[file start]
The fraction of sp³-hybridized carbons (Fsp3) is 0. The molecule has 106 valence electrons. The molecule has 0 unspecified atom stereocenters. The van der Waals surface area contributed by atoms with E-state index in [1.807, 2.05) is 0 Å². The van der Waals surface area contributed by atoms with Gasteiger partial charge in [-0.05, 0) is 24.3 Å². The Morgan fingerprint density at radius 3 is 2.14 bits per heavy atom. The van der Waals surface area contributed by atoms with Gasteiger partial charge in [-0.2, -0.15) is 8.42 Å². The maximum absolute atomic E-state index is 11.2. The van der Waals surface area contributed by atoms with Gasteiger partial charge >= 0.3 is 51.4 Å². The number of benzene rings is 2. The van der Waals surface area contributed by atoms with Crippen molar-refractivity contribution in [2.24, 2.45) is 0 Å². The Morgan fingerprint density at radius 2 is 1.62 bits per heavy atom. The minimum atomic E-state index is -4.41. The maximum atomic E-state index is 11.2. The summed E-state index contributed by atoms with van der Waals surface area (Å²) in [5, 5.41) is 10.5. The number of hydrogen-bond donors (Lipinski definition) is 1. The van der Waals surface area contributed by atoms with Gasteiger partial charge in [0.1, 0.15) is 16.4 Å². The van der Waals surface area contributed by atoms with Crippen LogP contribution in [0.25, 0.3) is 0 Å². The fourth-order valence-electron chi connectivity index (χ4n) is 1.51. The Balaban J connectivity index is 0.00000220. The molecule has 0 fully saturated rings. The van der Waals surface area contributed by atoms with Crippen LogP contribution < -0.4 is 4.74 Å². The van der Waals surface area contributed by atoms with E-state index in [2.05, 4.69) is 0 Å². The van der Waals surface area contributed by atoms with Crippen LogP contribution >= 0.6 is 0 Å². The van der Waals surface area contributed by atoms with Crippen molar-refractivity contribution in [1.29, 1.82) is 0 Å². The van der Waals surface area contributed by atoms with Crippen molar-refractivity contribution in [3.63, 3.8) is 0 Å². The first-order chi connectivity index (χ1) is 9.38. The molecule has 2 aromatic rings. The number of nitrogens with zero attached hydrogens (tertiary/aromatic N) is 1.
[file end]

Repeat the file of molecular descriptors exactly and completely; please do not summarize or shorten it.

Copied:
The fraction of sp³-hybridized carbons (Fsp3) is 0. The molecule has 106 valence electrons. The molecule has 0 unspecified atom stereocenters. The van der Waals surface area contributed by atoms with E-state index in [1.807, 2.05) is 0 Å². The van der Waals surface area contributed by atoms with Gasteiger partial charge in [-0.05, 0) is 24.3 Å². The Morgan fingerprint density at radius 3 is 2.14 bits per heavy atom. The van der Waals surface area contributed by atoms with Gasteiger partial charge in [-0.2, -0.15) is 8.42 Å². The maximum absolute atomic E-state index is 11.2. The van der Waals surface area contributed by atoms with Gasteiger partial charge >= 0.3 is 51.4 Å². The number of benzene rings is 2. The van der Waals surface area contributed by atoms with Crippen molar-refractivity contribution in [2.24, 2.45) is 0 Å². The Morgan fingerprint density at radius 2 is 1.62 bits per heavy atom. The minimum atomic E-state index is -4.41. The maximum atomic E-state index is 11.2. The summed E-state index contributed by atoms with van der Waals surface area (Å²) in [5, 5.41) is 10.5. The number of hydrogen-bond donors (Lipinski definition) is 1. The van der Waals surface area contributed by atoms with Gasteiger partial charge in [0.1, 0.15) is 16.4 Å². The van der Waals surface area contributed by atoms with Crippen LogP contribution in [0.25, 0.3) is 0 Å². The fourth-order valence-electron chi connectivity index (χ4n) is 1.51. The Balaban J connectivity index is 0.00000220. The molecule has 0 fully saturated rings. The van der Waals surface area contributed by atoms with Crippen LogP contribution < -0.4 is 4.74 Å². The van der Waals surface area contributed by atoms with E-state index in [2.05, 4.69) is 0 Å². The van der Waals surface area contributed by atoms with Crippen LogP contribution >= 0.6 is 0 Å². The van der Waals surface area contributed by atoms with Crippen molar-refractivity contribution in [1.29, 1.82) is 0 Å². The van der Waals surface area contributed by atoms with Crippen molar-refractivity contribution in [3.63, 3.8) is 0 Å². The first-order chi connectivity index (χ1) is 9.38. The molecule has 2 aromatic rings. The number of nitrogens with zero attached hydrogens (tertiary/aromatic N) is 1.